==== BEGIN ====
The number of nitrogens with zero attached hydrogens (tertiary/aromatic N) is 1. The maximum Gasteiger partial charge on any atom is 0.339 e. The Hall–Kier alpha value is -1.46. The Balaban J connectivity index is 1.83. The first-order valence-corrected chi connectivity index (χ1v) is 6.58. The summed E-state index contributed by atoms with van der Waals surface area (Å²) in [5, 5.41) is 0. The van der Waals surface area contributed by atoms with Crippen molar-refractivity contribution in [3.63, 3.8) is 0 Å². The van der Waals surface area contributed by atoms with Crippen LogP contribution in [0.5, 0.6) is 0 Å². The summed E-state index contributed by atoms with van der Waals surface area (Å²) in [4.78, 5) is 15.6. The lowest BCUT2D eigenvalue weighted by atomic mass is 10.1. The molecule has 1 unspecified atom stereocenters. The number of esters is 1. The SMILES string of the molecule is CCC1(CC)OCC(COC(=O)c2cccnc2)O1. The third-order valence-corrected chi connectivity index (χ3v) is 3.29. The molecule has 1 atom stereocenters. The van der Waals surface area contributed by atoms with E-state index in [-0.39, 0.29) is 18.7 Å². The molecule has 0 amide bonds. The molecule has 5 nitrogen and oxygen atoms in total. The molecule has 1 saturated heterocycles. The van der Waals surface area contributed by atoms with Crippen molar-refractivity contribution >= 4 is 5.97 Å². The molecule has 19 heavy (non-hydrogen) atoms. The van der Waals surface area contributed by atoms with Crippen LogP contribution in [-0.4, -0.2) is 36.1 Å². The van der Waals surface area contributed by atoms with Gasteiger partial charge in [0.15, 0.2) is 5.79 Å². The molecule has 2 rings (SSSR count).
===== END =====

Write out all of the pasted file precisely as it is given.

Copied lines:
The number of nitrogens with zero attached hydrogens (tertiary/aromatic N) is 1. The maximum Gasteiger partial charge on any atom is 0.339 e. The Hall–Kier alpha value is -1.46. The Balaban J connectivity index is 1.83. The first-order valence-corrected chi connectivity index (χ1v) is 6.58. The summed E-state index contributed by atoms with van der Waals surface area (Å²) in [5, 5.41) is 0. The van der Waals surface area contributed by atoms with Crippen molar-refractivity contribution in [3.63, 3.8) is 0 Å². The van der Waals surface area contributed by atoms with Crippen LogP contribution in [0.5, 0.6) is 0 Å². The summed E-state index contributed by atoms with van der Waals surface area (Å²) in [4.78, 5) is 15.6. The lowest BCUT2D eigenvalue weighted by atomic mass is 10.1. The molecule has 1 unspecified atom stereocenters. The number of esters is 1. The SMILES string of the molecule is CCC1(CC)OCC(COC(=O)c2cccnc2)O1. The third-order valence-corrected chi connectivity index (χ3v) is 3.29. The molecule has 1 atom stereocenters. The van der Waals surface area contributed by atoms with E-state index in [-0.39, 0.29) is 18.7 Å². The molecule has 0 amide bonds. The molecule has 5 nitrogen and oxygen atoms in total. The molecule has 1 saturated heterocycles. The van der Waals surface area contributed by atoms with Crippen molar-refractivity contribution >= 4 is 5.97 Å². The molecule has 19 heavy (non-hydrogen) atoms. The van der Waals surface area contributed by atoms with Crippen LogP contribution in [-0.4, -0.2) is 36.1 Å². The van der Waals surface area contributed by atoms with Gasteiger partial charge in [0.15, 0.2) is 5.79 Å². The molecule has 2 rings (SSSR count).